A bottle of ice-cold water makes a refreshing drink, especially when you're sweltering under the blazing, hot sun. Stick a bottle of water in the freezer overnight, and taking it out to thaw a few hours before you need it works, but there are a few more methods you can try.
The Slow Method
Wrap frozen bottles in paper towels if you're on the go, and you don't mind a slow thaw. Place the bottles in plastic bags by themselves. The paper towels absorb the condensation as the bottles thaws. If you're at home, place frozen bottles of water in the kitchen sink or in any vessel deep enough to hold them such as a bowl, pot or a pitcher; let the water thaw at room temperature. Wipe down the bottles' exterior once thawed to your satisfaction, and put them in the fridge if you'd like to keep the water chilled.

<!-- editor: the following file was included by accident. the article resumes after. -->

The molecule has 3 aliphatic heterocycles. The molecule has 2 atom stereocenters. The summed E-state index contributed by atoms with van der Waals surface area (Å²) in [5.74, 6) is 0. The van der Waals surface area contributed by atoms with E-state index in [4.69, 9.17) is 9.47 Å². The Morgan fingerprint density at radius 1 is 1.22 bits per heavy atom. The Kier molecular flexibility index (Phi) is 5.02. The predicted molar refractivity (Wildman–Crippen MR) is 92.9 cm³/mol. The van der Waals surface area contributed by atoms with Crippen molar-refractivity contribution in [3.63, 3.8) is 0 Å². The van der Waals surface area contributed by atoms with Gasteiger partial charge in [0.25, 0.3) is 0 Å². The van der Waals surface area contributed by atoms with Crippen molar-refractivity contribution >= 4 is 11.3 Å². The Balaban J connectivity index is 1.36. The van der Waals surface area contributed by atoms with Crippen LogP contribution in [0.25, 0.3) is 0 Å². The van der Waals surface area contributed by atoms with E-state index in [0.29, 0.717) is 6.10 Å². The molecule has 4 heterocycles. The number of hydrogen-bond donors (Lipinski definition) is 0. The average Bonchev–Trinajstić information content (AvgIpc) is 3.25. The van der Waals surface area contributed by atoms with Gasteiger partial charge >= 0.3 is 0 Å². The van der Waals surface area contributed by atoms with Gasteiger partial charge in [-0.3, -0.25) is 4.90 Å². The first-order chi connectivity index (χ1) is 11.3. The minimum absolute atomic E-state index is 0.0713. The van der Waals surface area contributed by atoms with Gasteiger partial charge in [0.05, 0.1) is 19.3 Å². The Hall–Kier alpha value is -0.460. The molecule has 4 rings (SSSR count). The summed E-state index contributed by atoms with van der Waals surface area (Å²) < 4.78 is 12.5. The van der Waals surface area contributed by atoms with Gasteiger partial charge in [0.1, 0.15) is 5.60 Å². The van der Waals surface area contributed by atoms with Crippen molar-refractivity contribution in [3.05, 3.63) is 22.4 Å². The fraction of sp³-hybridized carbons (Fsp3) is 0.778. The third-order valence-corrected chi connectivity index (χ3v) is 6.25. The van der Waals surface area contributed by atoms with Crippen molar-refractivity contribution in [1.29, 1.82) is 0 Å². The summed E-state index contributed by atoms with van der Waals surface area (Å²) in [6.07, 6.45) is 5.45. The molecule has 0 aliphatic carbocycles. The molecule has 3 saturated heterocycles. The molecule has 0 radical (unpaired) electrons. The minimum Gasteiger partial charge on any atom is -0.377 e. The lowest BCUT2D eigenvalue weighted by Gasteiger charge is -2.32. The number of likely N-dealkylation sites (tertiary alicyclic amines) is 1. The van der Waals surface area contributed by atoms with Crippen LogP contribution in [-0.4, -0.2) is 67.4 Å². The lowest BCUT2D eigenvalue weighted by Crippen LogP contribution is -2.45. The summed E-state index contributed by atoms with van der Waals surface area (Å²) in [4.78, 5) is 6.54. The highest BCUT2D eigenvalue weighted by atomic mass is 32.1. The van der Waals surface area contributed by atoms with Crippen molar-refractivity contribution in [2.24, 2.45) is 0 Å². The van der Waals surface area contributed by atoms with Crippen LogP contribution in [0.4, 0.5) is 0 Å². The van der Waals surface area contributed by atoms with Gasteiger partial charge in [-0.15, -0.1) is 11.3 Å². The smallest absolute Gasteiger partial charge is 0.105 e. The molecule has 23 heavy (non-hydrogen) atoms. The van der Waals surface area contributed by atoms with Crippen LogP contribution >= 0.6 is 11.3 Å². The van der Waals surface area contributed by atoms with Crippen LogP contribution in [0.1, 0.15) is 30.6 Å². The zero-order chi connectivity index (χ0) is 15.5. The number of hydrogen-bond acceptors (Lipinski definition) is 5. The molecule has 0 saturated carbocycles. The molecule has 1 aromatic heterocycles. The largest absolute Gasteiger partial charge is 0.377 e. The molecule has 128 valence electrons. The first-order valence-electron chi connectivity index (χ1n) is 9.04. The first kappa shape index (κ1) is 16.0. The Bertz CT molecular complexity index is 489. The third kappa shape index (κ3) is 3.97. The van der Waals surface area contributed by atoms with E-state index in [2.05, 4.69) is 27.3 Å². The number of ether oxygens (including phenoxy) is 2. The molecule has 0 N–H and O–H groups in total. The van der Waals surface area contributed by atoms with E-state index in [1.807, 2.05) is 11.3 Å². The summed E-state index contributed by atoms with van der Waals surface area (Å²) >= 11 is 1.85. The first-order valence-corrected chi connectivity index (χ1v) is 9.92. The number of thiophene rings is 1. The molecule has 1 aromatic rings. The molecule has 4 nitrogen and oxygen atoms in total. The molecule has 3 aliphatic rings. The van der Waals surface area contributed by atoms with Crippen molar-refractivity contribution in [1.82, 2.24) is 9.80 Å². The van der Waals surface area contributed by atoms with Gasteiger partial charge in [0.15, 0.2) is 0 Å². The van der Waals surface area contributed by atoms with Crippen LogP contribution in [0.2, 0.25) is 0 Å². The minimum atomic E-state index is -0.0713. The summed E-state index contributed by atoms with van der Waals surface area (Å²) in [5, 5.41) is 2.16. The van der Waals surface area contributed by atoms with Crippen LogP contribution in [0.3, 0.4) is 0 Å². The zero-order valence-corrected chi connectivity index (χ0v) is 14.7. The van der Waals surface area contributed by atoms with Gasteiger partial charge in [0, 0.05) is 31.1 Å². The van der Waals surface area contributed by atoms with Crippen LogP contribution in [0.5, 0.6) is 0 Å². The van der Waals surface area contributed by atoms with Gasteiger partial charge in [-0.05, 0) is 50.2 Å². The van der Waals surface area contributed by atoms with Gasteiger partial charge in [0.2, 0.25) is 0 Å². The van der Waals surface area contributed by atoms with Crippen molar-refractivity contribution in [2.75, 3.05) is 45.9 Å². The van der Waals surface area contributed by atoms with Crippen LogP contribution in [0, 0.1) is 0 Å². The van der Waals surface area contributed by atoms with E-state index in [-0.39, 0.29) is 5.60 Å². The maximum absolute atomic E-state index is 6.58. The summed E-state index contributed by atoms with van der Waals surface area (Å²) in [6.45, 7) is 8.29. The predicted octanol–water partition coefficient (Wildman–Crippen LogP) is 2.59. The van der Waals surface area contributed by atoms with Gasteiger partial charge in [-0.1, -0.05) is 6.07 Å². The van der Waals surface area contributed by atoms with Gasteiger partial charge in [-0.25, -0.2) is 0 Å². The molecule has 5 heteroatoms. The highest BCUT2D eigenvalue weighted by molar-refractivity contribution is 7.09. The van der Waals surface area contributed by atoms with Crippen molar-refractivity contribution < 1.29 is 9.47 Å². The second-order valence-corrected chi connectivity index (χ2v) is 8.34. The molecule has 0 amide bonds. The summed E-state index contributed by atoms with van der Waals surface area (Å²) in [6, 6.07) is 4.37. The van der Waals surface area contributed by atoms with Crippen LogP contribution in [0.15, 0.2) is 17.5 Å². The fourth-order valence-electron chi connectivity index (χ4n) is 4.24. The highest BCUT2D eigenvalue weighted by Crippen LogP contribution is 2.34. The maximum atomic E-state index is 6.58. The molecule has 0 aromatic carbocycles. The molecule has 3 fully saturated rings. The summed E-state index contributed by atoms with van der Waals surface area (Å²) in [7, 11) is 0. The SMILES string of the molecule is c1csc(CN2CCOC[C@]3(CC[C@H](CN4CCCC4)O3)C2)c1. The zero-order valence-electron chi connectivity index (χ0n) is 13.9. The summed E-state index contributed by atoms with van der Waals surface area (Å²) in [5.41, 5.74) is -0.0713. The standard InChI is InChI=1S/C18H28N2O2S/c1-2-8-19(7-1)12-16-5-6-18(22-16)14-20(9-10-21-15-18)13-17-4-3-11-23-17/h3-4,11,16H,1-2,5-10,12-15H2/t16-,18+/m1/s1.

The Fast Method
Fill a vessel with warm water from the tap and set the frozen bottle of water down in it. As long as the bottle is plastic and the water is not carbonated, the warm water does nothing more than hasten melting of the ice. The microwave might seem like an appealing alternative to thaw a frozen water bottle fast, but frozen water molecules simply don't absorb microwave energy.
Maya Black has been covering business, food, travel, cultural topics and decorating since 1992. She has bachelor's degree in art and a master's degree in cultural studies from University of Texas, a culinary arts certificate and a real estate license. Her articles appear in magazines such as Virginia Living and Albemarle.